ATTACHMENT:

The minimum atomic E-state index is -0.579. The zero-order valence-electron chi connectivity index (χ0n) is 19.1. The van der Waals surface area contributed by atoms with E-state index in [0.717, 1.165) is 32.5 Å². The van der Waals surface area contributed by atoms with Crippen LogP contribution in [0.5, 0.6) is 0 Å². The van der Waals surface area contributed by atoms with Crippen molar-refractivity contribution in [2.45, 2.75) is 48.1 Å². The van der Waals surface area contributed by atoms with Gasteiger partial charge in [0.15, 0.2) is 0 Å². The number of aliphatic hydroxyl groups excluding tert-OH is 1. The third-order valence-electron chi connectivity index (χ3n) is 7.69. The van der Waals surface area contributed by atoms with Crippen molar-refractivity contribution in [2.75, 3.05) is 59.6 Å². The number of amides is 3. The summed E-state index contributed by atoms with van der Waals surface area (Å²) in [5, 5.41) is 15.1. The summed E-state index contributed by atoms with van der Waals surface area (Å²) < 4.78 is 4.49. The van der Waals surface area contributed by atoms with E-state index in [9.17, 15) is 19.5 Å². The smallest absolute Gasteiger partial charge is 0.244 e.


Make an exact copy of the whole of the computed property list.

The minimum atomic E-state index is -0.579. The zero-order valence-electron chi connectivity index (χ0n) is 19.1. The van der Waals surface area contributed by atoms with E-state index in [0.717, 1.165) is 32.5 Å². The van der Waals surface area contributed by atoms with Crippen LogP contribution in [0.5, 0.6) is 0 Å². The van der Waals surface area contributed by atoms with Crippen molar-refractivity contribution in [2.45, 2.75) is 48.1 Å². The van der Waals surface area contributed by atoms with Gasteiger partial charge in [0.15, 0.2) is 0 Å². The number of aliphatic hydroxyl groups excluding tert-OH is 1. The third-order valence-electron chi connectivity index (χ3n) is 7.69. The van der Waals surface area contributed by atoms with Crippen molar-refractivity contribution in [2.75, 3.05) is 59.6 Å². The number of amides is 3. The summed E-state index contributed by atoms with van der Waals surface area (Å²) in [5, 5.41) is 15.1. The summed E-state index contributed by atoms with van der Waals surface area (Å²) < 4.78 is 4.49. The van der Waals surface area contributed by atoms with E-state index in [9.17, 15) is 19.5 Å². The smallest absolute Gasteiger partial charge is 0.244 e.